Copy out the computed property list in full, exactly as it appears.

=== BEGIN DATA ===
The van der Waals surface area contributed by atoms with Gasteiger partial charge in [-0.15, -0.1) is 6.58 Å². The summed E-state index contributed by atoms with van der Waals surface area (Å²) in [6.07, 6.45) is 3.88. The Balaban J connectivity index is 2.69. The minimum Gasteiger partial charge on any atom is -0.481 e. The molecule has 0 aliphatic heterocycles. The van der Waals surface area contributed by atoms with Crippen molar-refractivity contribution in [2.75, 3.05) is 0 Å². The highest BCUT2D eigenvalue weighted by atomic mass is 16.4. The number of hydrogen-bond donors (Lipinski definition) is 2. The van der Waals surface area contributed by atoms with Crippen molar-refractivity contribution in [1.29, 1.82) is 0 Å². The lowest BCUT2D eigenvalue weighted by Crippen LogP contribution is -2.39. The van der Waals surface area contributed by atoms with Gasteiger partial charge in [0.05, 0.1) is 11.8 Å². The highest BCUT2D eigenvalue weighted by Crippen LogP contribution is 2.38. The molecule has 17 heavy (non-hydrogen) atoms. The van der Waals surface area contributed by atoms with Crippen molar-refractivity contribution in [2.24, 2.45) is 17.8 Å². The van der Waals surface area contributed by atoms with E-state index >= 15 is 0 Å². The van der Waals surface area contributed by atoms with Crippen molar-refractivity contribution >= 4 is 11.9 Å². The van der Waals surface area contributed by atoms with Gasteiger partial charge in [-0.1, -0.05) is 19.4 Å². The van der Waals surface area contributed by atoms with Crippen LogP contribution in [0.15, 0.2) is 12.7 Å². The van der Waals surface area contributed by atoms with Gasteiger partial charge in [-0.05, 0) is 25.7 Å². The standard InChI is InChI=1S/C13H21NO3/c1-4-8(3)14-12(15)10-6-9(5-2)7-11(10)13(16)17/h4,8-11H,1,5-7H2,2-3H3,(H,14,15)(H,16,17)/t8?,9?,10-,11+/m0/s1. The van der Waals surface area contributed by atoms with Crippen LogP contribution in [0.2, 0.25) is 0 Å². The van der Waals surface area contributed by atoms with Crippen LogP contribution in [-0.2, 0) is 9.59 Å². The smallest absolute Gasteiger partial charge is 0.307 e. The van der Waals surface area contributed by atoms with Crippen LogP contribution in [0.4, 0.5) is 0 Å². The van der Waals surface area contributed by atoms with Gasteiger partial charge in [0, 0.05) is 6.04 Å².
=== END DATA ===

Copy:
The van der Waals surface area contributed by atoms with Gasteiger partial charge in [-0.15, -0.1) is 6.58 Å². The summed E-state index contributed by atoms with van der Waals surface area (Å²) in [6.07, 6.45) is 3.88. The Balaban J connectivity index is 2.69. The minimum Gasteiger partial charge on any atom is -0.481 e. The molecule has 0 aliphatic heterocycles. The van der Waals surface area contributed by atoms with Crippen molar-refractivity contribution in [2.75, 3.05) is 0 Å². The highest BCUT2D eigenvalue weighted by atomic mass is 16.4. The number of hydrogen-bond donors (Lipinski definition) is 2. The van der Waals surface area contributed by atoms with Crippen molar-refractivity contribution in [1.29, 1.82) is 0 Å². The lowest BCUT2D eigenvalue weighted by Crippen LogP contribution is -2.39. The van der Waals surface area contributed by atoms with Gasteiger partial charge in [0.05, 0.1) is 11.8 Å². The highest BCUT2D eigenvalue weighted by Crippen LogP contribution is 2.38. The molecule has 17 heavy (non-hydrogen) atoms. The van der Waals surface area contributed by atoms with Crippen molar-refractivity contribution in [2.24, 2.45) is 17.8 Å². The van der Waals surface area contributed by atoms with E-state index >= 15 is 0 Å². The van der Waals surface area contributed by atoms with Crippen molar-refractivity contribution >= 4 is 11.9 Å². The van der Waals surface area contributed by atoms with Gasteiger partial charge in [-0.1, -0.05) is 19.4 Å². The van der Waals surface area contributed by atoms with Crippen LogP contribution in [0.15, 0.2) is 12.7 Å². The van der Waals surface area contributed by atoms with Gasteiger partial charge in [-0.05, 0) is 25.7 Å². The standard InChI is InChI=1S/C13H21NO3/c1-4-8(3)14-12(15)10-6-9(5-2)7-11(10)13(16)17/h4,8-11H,1,5-7H2,2-3H3,(H,14,15)(H,16,17)/t8?,9?,10-,11+/m0/s1. The van der Waals surface area contributed by atoms with Crippen LogP contribution in [0.2, 0.25) is 0 Å². The van der Waals surface area contributed by atoms with Crippen LogP contribution in [-0.2, 0) is 9.59 Å². The smallest absolute Gasteiger partial charge is 0.307 e. The van der Waals surface area contributed by atoms with Crippen LogP contribution in [0.4, 0.5) is 0 Å². The van der Waals surface area contributed by atoms with Gasteiger partial charge in [0, 0.05) is 6.04 Å².